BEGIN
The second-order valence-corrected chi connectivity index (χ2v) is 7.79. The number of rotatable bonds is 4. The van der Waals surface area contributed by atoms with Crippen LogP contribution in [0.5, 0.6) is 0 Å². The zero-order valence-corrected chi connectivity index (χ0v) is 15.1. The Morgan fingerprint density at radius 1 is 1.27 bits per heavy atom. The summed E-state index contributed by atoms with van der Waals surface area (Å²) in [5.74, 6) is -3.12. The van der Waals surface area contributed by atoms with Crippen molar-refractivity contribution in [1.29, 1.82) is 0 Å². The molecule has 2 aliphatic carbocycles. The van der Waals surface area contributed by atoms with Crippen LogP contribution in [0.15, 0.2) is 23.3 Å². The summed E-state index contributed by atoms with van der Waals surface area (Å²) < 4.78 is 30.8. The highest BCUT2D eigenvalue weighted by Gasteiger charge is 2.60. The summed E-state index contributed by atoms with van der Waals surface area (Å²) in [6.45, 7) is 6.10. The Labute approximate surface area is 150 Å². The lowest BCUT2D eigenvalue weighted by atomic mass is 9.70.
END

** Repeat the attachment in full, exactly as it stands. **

The second-order valence-corrected chi connectivity index (χ2v) is 7.79. The number of rotatable bonds is 4. The van der Waals surface area contributed by atoms with Crippen LogP contribution in [0.5, 0.6) is 0 Å². The zero-order valence-corrected chi connectivity index (χ0v) is 15.1. The Morgan fingerprint density at radius 1 is 1.27 bits per heavy atom. The summed E-state index contributed by atoms with van der Waals surface area (Å²) in [5.74, 6) is -3.12. The van der Waals surface area contributed by atoms with Crippen molar-refractivity contribution in [1.29, 1.82) is 0 Å². The molecule has 2 aliphatic carbocycles. The van der Waals surface area contributed by atoms with Crippen LogP contribution in [0.15, 0.2) is 23.3 Å². The summed E-state index contributed by atoms with van der Waals surface area (Å²) < 4.78 is 30.8. The highest BCUT2D eigenvalue weighted by Gasteiger charge is 2.60. The summed E-state index contributed by atoms with van der Waals surface area (Å²) in [6.45, 7) is 6.10. The Labute approximate surface area is 150 Å². The lowest BCUT2D eigenvalue weighted by atomic mass is 9.70.